Oversupply meets rising demand in crude market

The sleepiest oil market since 2013 will probably limp through the second half of the year as well.
Crude traded in a $5 range in June, the narrowest in 19 months. Volume was the lowest since December and open interest — the number of futures contracts outstanding — was the least since January.
New York-traded futures, which have swirled around $60 a barrel for the past two months, will average about $59 in third quarter and $63 in the fourth, according to forecasts of 22 analysts compiled by Bloomberg.
Neither the potential return of Iranian crude to the market nor the long-anticipated decline in US production is stirring a reaction. While gasoline demand has increased faster than projected, keeping the oil glut from growing, record production from Opec’s biggest members and potential for a quick increase in US shale output have capped a rebound in prices from the biggest drop since 2008.
“The market has found its equilibrium point and I don’t see any reason for us to break out of the range,” Michael Hiley, head of over-the-counter energy trading at New York-based LPS Partners,a futures brokerage, said by phone last week. “It’s a tug of war between gasoline demand and crude supplies.”
The current conditions contrast with what the market saw a year ago. West Texas Intermediate crude fell almost 60% from $107.26 in June 2014 to $43.46 in March before rebounding about 40% into the current trading range. The US benchmark grade lost 21to $56.72 a barrel in electronic trading on the New York Mercantile Exchange at 11:49am Singapore time on Friday.
Volume topped 800,000 contracts a day in the first four months of this year. It fell to 636,128 last month, down 40% from February’s record high of 1.07mn, according to exchange data compiled by Bloomberg. Open interest fell to 1.612mn on June 22, the lowest since January.
The CBOE Crude Oil Volatility Index, which measures oil price fluctuations using options of the US Oil Fund, closed at 29.01 on June 26, the lowest level since October. The US fund, the biggest exchanged-traded fund that follows oil, holds front-month WTI futures.
Investors pulled $1.02bn from the ETF last quarter, the biggest outflow since the three months ended June 2009, according to data compiled by Bloomberg.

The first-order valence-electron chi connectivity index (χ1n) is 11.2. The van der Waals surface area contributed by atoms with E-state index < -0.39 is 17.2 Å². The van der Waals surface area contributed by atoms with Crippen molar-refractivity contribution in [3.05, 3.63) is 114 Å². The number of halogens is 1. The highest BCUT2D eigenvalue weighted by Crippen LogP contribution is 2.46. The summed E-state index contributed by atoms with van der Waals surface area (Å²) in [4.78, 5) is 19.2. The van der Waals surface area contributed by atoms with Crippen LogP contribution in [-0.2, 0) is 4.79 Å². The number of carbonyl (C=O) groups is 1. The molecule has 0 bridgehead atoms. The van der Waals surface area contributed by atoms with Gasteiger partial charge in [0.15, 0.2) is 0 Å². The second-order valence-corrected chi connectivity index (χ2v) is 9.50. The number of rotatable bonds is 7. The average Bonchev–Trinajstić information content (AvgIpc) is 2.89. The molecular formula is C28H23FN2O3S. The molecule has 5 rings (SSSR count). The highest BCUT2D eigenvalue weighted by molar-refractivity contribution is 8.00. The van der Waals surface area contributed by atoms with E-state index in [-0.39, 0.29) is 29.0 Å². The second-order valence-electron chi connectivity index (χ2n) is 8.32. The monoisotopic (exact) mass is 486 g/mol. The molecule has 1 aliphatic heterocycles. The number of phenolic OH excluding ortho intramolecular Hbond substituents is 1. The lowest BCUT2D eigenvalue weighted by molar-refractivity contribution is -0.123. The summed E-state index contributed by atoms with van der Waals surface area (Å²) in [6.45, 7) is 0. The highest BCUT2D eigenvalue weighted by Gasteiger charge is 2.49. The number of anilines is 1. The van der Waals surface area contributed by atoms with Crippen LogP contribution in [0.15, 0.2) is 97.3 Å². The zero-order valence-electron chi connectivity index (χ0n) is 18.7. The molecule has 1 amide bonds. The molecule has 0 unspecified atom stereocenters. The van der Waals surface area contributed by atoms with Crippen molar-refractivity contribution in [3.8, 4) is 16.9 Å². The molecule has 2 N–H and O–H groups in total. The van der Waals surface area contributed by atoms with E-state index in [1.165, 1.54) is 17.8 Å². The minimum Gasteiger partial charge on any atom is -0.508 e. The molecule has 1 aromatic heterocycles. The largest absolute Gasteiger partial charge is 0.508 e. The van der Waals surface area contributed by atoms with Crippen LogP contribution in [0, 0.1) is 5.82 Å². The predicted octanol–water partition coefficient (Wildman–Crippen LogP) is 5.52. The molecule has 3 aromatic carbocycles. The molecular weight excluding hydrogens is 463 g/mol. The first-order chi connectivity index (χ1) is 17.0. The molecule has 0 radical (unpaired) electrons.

After rallying from March’s six-year low, crude’s upside has been capped by the Organisation of Petroleum Exporting Countries’ pledge to keep pumping more crude and rising US output despite the unprecedented drop in drilling rigs.
Opec produced 32.1mn barrels a day in June, above its 30mn quota for a 13th month, according to data compiled by Bloomberg. US output was 9.6mn barrels a day last week, close to a weekly record, according to the Energy Information Administration. “We are more likely to continue trading in a range until we see a material shift in US production,” Harry Tchilinguirian, BNP Paribas’ London-based head of commodity markets strategy, said by phone.
US gasoline demand increased to 9.54mn barrels a day in the four weeks ended June 26, the highest level since 2007, according to the EIA.
Oil could break the current range and move lower if Greece exits from the eurozone or a nuclear deal with Iran is signed, Seth Kleinman, head of energy strategy at Citigroup, said by phone June 29.
Greek Prime Minister Alexis Tsipras and his creditors sparred heading into the referendum yesterday on austerity, deepening Greece’s financial misery.
Iran has urged Opec to make way for it to pump 4mn barrels a day, back to the level of about 3.8mn before Western sanctions intensified. The country produced 2.85mn in June, according to data compiled by Bloomberg.
Some investors expected oil to move higher as the US rig count decreased. Rob Thummel, a managing director at Tortoise Capital Advisors in Leawood, Kansas, which oversees $16.9bn, said oil may move above $65 in the second half and into a $65-to-$80 range eventually as US production slows.
Rigs drilling for oil rose 12 this week to 640, according to Baker Hughes. That’s up from the previous week’s 628, the least since August 2010.
“We will remain range bound until we get greater clarity around two factors: a sustained decline in US production and a resolution to an Iran deal,” said Paul Crovo, a Philadelphia-based oil analyst at PNC Capital Advisors.